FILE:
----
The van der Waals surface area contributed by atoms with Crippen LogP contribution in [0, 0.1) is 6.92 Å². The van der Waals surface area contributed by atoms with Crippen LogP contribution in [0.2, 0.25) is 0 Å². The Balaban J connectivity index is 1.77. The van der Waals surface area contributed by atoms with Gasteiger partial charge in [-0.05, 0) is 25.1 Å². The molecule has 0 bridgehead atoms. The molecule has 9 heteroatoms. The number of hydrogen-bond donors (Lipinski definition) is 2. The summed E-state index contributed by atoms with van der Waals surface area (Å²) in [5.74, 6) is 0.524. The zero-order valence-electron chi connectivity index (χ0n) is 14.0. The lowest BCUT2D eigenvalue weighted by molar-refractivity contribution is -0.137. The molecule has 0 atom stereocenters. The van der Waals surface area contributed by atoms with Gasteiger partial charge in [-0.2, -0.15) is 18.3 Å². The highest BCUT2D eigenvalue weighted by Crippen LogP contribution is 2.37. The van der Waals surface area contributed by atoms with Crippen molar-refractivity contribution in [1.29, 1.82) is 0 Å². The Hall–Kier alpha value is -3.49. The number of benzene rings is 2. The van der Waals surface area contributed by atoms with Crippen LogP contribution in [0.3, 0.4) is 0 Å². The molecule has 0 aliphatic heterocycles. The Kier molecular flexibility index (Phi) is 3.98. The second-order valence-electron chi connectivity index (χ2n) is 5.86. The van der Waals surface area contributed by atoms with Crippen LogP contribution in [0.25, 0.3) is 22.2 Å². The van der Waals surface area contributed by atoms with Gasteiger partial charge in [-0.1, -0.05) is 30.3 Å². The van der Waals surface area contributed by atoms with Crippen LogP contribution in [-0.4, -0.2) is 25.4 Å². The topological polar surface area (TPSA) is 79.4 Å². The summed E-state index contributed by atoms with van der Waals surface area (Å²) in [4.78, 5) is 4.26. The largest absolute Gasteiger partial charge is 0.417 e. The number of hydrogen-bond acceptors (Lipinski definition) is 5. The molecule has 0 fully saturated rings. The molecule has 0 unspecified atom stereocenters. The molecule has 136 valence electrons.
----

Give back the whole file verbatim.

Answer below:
The van der Waals surface area contributed by atoms with Crippen LogP contribution in [0, 0.1) is 6.92 Å². The van der Waals surface area contributed by atoms with Crippen LogP contribution in [0.2, 0.25) is 0 Å². The Balaban J connectivity index is 1.77. The van der Waals surface area contributed by atoms with Gasteiger partial charge in [-0.05, 0) is 25.1 Å². The molecule has 0 bridgehead atoms. The molecule has 9 heteroatoms. The number of hydrogen-bond donors (Lipinski definition) is 2. The summed E-state index contributed by atoms with van der Waals surface area (Å²) in [5.74, 6) is 0.524. The zero-order valence-electron chi connectivity index (χ0n) is 14.0. The lowest BCUT2D eigenvalue weighted by molar-refractivity contribution is -0.137. The molecule has 0 atom stereocenters. The van der Waals surface area contributed by atoms with Gasteiger partial charge in [-0.2, -0.15) is 18.3 Å². The highest BCUT2D eigenvalue weighted by Crippen LogP contribution is 2.37. The van der Waals surface area contributed by atoms with Crippen molar-refractivity contribution in [1.29, 1.82) is 0 Å². The Hall–Kier alpha value is -3.49. The number of benzene rings is 2. The van der Waals surface area contributed by atoms with Crippen LogP contribution in [0.3, 0.4) is 0 Å². The molecule has 0 aliphatic heterocycles. The Kier molecular flexibility index (Phi) is 3.98. The second-order valence-electron chi connectivity index (χ2n) is 5.86. The van der Waals surface area contributed by atoms with Crippen LogP contribution in [0.25, 0.3) is 22.2 Å². The van der Waals surface area contributed by atoms with Gasteiger partial charge in [-0.1, -0.05) is 30.3 Å². The van der Waals surface area contributed by atoms with Crippen LogP contribution in [-0.4, -0.2) is 25.4 Å². The topological polar surface area (TPSA) is 79.4 Å². The summed E-state index contributed by atoms with van der Waals surface area (Å²) in [4.78, 5) is 4.26. The largest absolute Gasteiger partial charge is 0.417 e. The number of hydrogen-bond acceptors (Lipinski definition) is 5. The molecule has 0 fully saturated rings. The molecule has 0 unspecified atom stereocenters. The molecule has 136 valence electrons.